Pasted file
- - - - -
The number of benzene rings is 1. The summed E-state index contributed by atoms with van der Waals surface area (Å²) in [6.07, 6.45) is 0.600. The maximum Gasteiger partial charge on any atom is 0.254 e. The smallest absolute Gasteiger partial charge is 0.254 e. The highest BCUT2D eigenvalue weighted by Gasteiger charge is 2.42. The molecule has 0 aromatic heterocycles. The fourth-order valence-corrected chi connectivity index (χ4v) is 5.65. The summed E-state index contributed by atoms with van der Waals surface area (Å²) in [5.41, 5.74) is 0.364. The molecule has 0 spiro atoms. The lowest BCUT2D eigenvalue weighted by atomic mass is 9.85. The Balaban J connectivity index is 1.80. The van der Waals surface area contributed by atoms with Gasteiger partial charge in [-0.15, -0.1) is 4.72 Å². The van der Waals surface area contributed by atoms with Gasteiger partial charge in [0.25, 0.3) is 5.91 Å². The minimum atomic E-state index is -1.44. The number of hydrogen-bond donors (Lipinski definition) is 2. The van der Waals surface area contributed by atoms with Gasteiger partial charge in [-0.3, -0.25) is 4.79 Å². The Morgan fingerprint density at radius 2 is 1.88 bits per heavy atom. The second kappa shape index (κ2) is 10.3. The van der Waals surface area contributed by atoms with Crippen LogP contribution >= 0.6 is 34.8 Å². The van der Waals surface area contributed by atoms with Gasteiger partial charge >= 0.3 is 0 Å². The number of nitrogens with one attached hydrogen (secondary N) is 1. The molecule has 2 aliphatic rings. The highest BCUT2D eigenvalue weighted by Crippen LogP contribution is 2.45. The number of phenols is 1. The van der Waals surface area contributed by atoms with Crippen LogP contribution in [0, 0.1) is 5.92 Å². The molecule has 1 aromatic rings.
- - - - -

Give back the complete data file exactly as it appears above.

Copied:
The number of benzene rings is 1. The summed E-state index contributed by atoms with van der Waals surface area (Å²) in [6.07, 6.45) is 0.600. The maximum Gasteiger partial charge on any atom is 0.254 e. The smallest absolute Gasteiger partial charge is 0.254 e. The highest BCUT2D eigenvalue weighted by Gasteiger charge is 2.42. The molecule has 0 aromatic heterocycles. The fourth-order valence-corrected chi connectivity index (χ4v) is 5.65. The summed E-state index contributed by atoms with van der Waals surface area (Å²) in [5.41, 5.74) is 0.364. The molecule has 0 spiro atoms. The lowest BCUT2D eigenvalue weighted by atomic mass is 9.85. The Balaban J connectivity index is 1.80. The van der Waals surface area contributed by atoms with Gasteiger partial charge in [-0.15, -0.1) is 4.72 Å². The van der Waals surface area contributed by atoms with Gasteiger partial charge in [0.25, 0.3) is 5.91 Å². The minimum atomic E-state index is -1.44. The number of hydrogen-bond donors (Lipinski definition) is 2. The van der Waals surface area contributed by atoms with Gasteiger partial charge in [-0.3, -0.25) is 4.79 Å². The Morgan fingerprint density at radius 2 is 1.88 bits per heavy atom. The second kappa shape index (κ2) is 10.3. The van der Waals surface area contributed by atoms with Crippen LogP contribution >= 0.6 is 34.8 Å². The van der Waals surface area contributed by atoms with Gasteiger partial charge >= 0.3 is 0 Å². The number of nitrogens with one attached hydrogen (secondary N) is 1. The molecule has 2 aliphatic rings. The highest BCUT2D eigenvalue weighted by Crippen LogP contribution is 2.45. The number of phenols is 1. The van der Waals surface area contributed by atoms with Crippen LogP contribution in [0, 0.1) is 5.92 Å². The molecule has 1 aromatic rings.